“The customer experience expectations are going to be exponential. We can’t be in a position as businesses to work in a linear fashion."
To enable this, he says, there has got to be a whole of business view of the customers - everyone needs to come together.
He says silos in the business are actually the worst that can happen to an organisation that has to be customer-led.
Because, if you are not customer led and you are going back to the customer, the customer expects an experience in the contact centre to be connected to the online experience, he says.
He says this is particularly important as there are now five cohorts of customers. “How do you target your offers to make sure they are relevant?”
“We are building our digital transformation ecosystem and our digital front door is going to be critical,” says Quin.
Customers trust you, if you start giving a bad experience because facial recognition doesn't work, you actually break that trust. It is easy to lose, hard to earn
“So how do you utilise the AI that is built into the platform rather than doing your own thing? How do you use AI capability to get where the customers needs to be in terms of personalisation?”
Quin says other CX projects they are working on are a chatbot and social media case management, using machine learning and AI to understand customer sentiment.
In stores, he says Foodstuffs has trialled smart baskets. These will remove traditional barcode scanning and the checkout process altogether, reducing queuing time, and making it more convenient for customers.
“Ultimately, CX is all about making it easier to shop and making it easier to to through the supermarket, whether in store or online,” he says.
“If something like a smart basket is a big differentiator to the brand, how do we double that and invest in that?”
He discusses the importance of trust in the context of customer experience.
“Customers trust you, if you start giving a bad experience because facial recognition doesn't work, you actually break that trust. It is easy to lose, hard to earn.”
'Do the right thing'
Rebecca Thomas says PwC has a strong programme to educate its people around fast changing technologies like AI.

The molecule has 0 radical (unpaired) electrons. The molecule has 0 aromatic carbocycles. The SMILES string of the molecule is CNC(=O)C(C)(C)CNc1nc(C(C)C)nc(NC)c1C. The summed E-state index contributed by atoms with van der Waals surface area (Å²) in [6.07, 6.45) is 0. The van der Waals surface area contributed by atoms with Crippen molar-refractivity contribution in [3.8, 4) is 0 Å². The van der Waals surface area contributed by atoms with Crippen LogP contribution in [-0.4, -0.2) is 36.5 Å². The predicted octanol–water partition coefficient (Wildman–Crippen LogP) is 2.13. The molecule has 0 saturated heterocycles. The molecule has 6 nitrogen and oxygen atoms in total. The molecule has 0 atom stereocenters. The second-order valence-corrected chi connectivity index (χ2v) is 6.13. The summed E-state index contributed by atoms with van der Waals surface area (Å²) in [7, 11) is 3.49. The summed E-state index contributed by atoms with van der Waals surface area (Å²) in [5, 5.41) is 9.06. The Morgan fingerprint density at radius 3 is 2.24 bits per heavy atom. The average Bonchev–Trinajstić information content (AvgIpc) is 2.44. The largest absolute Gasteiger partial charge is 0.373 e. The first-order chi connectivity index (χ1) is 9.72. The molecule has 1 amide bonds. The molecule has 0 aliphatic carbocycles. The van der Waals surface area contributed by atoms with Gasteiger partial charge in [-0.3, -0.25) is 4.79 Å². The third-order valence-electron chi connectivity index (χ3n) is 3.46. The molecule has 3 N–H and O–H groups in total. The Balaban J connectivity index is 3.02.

“When we are advancing AI, we should have a responsible AI framework to guide us on what is really significant,” she says.
Thomas reveals that part of her role is “data protection officer”.
“I get called in at the onset of these great ideas to help our team to make sure they are adhering to data protection standards.”
“For anything that we are building we would like to always remember that we need to make the algorithms understandable and transparent,” she says. “That is a requirement, just so they do not have the bias we talked about.”
“We do not want to launch an AI future we may not want,” she adds.
We should have a responsible AI framework to guide us on what is really significant
There are ethical, societal, data and even economic risks around the technology.
She cites, “When you enter into a big AI programme, how do we look after the workers, how do we reskill them?”
“I do believe it is not an end of the world situation. The AI revolution may take away some of the cognitive work we need to do, but it doesn’t take away our soul.”
PwC has a global programme that takes the data protection standards and puts them everywhere.
“Obviously for us, it is in anticipation of the new privacy laws but also because it is the right thing to do,” says Thomas.
Data protection governance is important if we want to create a society that we like to live in, she says.
“Get data protection right,” says Thomas. “If you get that wrong, obviously, that is going to have catastrophic financial pressures for the organisation.”
It is not just about compliance, she says. “It is doing the right thing.”